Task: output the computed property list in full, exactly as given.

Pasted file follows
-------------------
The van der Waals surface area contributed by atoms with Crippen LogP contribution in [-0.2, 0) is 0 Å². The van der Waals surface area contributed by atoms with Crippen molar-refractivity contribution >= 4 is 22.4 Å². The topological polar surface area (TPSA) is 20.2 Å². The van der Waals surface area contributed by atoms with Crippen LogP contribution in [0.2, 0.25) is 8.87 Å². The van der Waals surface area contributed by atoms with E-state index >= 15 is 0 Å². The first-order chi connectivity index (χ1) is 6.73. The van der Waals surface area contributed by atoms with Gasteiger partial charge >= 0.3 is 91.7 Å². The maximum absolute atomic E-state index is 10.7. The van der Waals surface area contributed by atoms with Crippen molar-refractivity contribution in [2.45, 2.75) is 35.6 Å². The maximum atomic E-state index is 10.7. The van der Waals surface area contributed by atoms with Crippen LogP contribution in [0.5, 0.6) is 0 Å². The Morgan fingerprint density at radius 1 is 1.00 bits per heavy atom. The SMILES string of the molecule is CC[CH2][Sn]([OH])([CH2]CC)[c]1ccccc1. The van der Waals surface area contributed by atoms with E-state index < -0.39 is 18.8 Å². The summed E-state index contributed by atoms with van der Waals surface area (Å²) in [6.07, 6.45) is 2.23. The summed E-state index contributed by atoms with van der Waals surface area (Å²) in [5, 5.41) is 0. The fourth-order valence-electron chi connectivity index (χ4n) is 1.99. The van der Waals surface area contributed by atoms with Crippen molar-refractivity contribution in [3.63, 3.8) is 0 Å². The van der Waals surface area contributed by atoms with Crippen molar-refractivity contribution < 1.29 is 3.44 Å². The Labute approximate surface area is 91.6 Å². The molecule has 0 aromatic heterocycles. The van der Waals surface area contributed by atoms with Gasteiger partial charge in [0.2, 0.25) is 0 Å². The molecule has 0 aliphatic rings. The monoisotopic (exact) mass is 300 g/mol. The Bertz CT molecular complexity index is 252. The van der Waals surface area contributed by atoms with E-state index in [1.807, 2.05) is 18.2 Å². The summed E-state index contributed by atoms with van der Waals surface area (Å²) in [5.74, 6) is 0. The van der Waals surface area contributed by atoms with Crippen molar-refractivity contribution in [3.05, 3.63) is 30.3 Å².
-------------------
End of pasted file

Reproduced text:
The van der Waals surface area contributed by atoms with Crippen LogP contribution in [-0.2, 0) is 0 Å². The van der Waals surface area contributed by atoms with Crippen molar-refractivity contribution >= 4 is 22.4 Å². The topological polar surface area (TPSA) is 20.2 Å². The van der Waals surface area contributed by atoms with Crippen LogP contribution in [0.2, 0.25) is 8.87 Å². The van der Waals surface area contributed by atoms with E-state index >= 15 is 0 Å². The first-order chi connectivity index (χ1) is 6.73. The van der Waals surface area contributed by atoms with Gasteiger partial charge >= 0.3 is 91.7 Å². The maximum absolute atomic E-state index is 10.7. The van der Waals surface area contributed by atoms with Crippen molar-refractivity contribution in [2.45, 2.75) is 35.6 Å². The maximum atomic E-state index is 10.7. The van der Waals surface area contributed by atoms with Crippen LogP contribution in [0.5, 0.6) is 0 Å². The Morgan fingerprint density at radius 1 is 1.00 bits per heavy atom. The SMILES string of the molecule is CC[CH2][Sn]([OH])([CH2]CC)[c]1ccccc1. The van der Waals surface area contributed by atoms with E-state index < -0.39 is 18.8 Å². The summed E-state index contributed by atoms with van der Waals surface area (Å²) in [6.07, 6.45) is 2.23. The summed E-state index contributed by atoms with van der Waals surface area (Å²) in [5, 5.41) is 0. The fourth-order valence-electron chi connectivity index (χ4n) is 1.99. The van der Waals surface area contributed by atoms with Crippen molar-refractivity contribution in [3.63, 3.8) is 0 Å². The van der Waals surface area contributed by atoms with Crippen molar-refractivity contribution < 1.29 is 3.44 Å². The Labute approximate surface area is 91.6 Å². The molecule has 0 aromatic heterocycles. The van der Waals surface area contributed by atoms with Gasteiger partial charge in [0.2, 0.25) is 0 Å². The molecule has 0 aliphatic rings. The monoisotopic (exact) mass is 300 g/mol. The Bertz CT molecular complexity index is 252. The van der Waals surface area contributed by atoms with E-state index in [1.807, 2.05) is 18.2 Å². The summed E-state index contributed by atoms with van der Waals surface area (Å²) in [5.74, 6) is 0. The van der Waals surface area contributed by atoms with Crippen molar-refractivity contribution in [3.05, 3.63) is 30.3 Å².